Try to deal with your Should have’s .. in a positive way. This will respect the parts of your mind, which are having problems with your current course of action and prevent them with interfering in your trading in the most unexpected way. Eg by flooding you with panic feelings, when a real cool head is actually needed. And it will actually help you in your trading, as it is always a good thing to be able to argue the reasons for your trade at any time.
If Should have’s … pop up in your head while in a trade, look at the position in an objective way, try to see it as a position your best trading buddy just told you about and he/she asked you, what you would do with that position.
After a failed H&S pattern on the daily down to the 240min timelevels the Euro moved into a sideways consolidation pattern holding above the neckline, but below the shoulders of said H&S pattern. We can see some important uptrend lines on the Euro, the first one has been broken a few days ago, the lower one coming into play now, but leaving the Euro still a lot of room.
On that 960min chart you can see where we stand right now. Yesterday we broke down finally, but that reversal we see right now leaves me questioning my decision to go 3/4 into the USD with my account at the 1.39 level. Retaking the 1.40 level will get me back into the Euro in the account. We might see another week or two of holding patterns in the Euro, but then that second uptrend line comes really into play and will decide whether we go higher or not.
It is frustratingly slow, it is a calm way of trading, sometimes I do just one trade a day, sometimes I do none, sometimes I do 3 or 4 trades, I stop when I made my target. I miss a lot of moves, and sometimes I feel I should press on, but then I remind myself, that it doesn't work that way.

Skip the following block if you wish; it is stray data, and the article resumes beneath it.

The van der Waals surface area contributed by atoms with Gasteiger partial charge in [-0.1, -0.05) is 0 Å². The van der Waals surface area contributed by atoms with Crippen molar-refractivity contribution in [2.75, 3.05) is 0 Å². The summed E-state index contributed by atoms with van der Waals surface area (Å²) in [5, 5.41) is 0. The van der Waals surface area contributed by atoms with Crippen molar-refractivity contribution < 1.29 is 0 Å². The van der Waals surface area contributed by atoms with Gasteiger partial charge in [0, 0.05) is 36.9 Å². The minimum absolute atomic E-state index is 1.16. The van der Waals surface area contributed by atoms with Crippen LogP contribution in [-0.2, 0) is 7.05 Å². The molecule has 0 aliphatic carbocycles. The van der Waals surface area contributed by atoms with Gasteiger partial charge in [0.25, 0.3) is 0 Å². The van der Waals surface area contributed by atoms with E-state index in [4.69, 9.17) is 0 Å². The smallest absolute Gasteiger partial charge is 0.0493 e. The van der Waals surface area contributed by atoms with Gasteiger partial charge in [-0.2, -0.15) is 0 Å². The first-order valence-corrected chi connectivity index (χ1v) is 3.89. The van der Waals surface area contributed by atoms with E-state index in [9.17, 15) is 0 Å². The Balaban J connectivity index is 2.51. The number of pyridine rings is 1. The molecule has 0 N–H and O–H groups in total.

Think about it this way: Over time you can fairly well define the win/loss ratio of your personal trade system. Now this win/loss ratio will not tell you, if the next trade will be a winner or loser, and actually even if all trades are independent, that win/loss ratio will be fairly accurate over a bigger number of trades. It will be also fairly accurate over a number of trades within the day.
So does it make a difference to start the day with a winning or loosing trade?
Knowing that each trade is independent, obviously NO.
Knowing that during the day my personal win/loss ratio will kick in, absolutely Yes!
If I start with a winner and make or exceed my daily goal...I stop
If I start with a winner and don't make my daily goal... I continue. If the next trade makes or exceeds my daily goal, I stop.
If I still did not make my daily goal, I consider stopping for the day.
The least I do is take a walk with my dogs and switch contracts. Why: Because my daily goal is quite small and I can make it with one or two trades. So if I don't make it, my approach to the markets is wrong today.
If I start with a loser...I continue
If I have a second loser in a row, I'm out of sync for the day and I stop
I might even stop for another whole day, just watching the markets that day, to get back in sync.
If on the other hand that second trade is a winner...I continue. My personal win/loss ratio based on number of trades (not profits) is 58% winner, 22% breakeven and 20% looser, so the second trade being a winner is consistent with my personal w/l ratio encouraging me to continue.
This approach to the markets gives me a lot of time to do other things...I like it!
And I like the way my account is doing if I follow this approach to the markets.
Yes I miss the fun of trading more frequently during the day. Actually its boring at times.
But I noticed one thing: The personal win/loss ratio shifts during the month, if you follow this approach. I wasn't able to change my personal w/l ratio for 5 years. Taking this approach I have.
If we stay above that rising support line, I expect a real big move up in the next few days or weeks. if not, next support on the downside is 1.3736 and 1.3440.